Oh how your merry street lights ferried me in.
Hypnotized by the stench of fading fumes
I screamed my way out of my lazy womb,
Out of the green tomb of life away
And drowsily into your gloomy alleys.
Here my dreams, with the changing lights, played:
Part stifled, part humbled into fitted streets,
Dismay is to avoid that beat somehow.
(These throated ailments have illusive cures
And there is naught pure hanging from the unlit windows:
Shadows, a light’s dark desire satisfied.
“The red coin for my pipe’s soundless flute,
For the right price she’ll always blow”
And I’ll always grow)
I made love on your bridges, kissed by your towers,
Deflowered your forgotten corners,
And drunk, punched the rose vender
On my quest for a hot meal.
(“There’s no coin for sobriety once lost
Thus the cost of landing on concrete”)
© Denis Adide 2010
Getting On Concrete
This was an exercise in symbolism and is thus inspired Thom Gunn’s In Praise of Cities, WIlliam Wordsworth’s Lines composed upon Westminster Bridge, and William Blake’s The sick rose. The version here presented is edited from the one originally submitted.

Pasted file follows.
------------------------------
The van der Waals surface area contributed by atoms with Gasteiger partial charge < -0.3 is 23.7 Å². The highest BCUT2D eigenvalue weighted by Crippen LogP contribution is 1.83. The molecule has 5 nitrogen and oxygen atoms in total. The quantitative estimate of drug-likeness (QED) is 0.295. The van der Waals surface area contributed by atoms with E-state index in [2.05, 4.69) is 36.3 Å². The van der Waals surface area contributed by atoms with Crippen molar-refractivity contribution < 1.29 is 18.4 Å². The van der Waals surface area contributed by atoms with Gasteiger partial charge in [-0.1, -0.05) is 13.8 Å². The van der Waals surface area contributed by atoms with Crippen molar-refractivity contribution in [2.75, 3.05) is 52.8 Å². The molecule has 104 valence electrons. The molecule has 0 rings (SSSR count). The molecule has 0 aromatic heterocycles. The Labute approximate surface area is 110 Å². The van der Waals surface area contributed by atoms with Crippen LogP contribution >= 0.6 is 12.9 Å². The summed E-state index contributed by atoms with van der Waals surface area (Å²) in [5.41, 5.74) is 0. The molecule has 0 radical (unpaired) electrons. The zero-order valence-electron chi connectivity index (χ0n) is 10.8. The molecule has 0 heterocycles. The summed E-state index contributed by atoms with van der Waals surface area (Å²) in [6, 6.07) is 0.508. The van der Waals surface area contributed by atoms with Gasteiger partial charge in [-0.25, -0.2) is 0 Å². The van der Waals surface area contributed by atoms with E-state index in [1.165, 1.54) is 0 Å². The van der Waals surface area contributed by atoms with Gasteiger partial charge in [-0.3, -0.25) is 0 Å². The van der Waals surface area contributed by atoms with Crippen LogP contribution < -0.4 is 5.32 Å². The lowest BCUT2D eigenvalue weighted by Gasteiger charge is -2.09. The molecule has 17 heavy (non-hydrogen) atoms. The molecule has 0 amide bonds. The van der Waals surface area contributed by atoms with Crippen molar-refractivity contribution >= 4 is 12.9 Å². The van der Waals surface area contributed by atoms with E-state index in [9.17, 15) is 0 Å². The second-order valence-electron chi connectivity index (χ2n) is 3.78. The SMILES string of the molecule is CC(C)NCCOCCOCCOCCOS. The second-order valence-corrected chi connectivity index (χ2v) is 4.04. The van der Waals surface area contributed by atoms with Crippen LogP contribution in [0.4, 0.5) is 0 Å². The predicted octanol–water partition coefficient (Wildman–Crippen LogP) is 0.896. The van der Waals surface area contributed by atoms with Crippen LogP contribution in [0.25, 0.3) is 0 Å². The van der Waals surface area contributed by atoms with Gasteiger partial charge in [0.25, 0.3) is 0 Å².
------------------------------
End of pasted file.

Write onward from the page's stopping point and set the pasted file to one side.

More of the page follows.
London has always held a mixed response from me, with its welcoming motor-ways and tube-lines that usher streams of people straight into the congestion. It always seems too busy. In writing this poem, I wanted to try and express the city’s capacity to breathe on success as well as doom. Unlike Thom Gunn’s poem, I decided to explore this relationship between the city and its inhabitants. This is where the idea of a newborn landing on concrete came about.
I wrote the piece in a mix of free and blank verse to mirror Gunn and Wordsworth. Having read it out to the class during the workshop, I found it added a flow to the poem: the constantly changing meter kept the poem as close to casual speech as possible, giving it a more natural flow.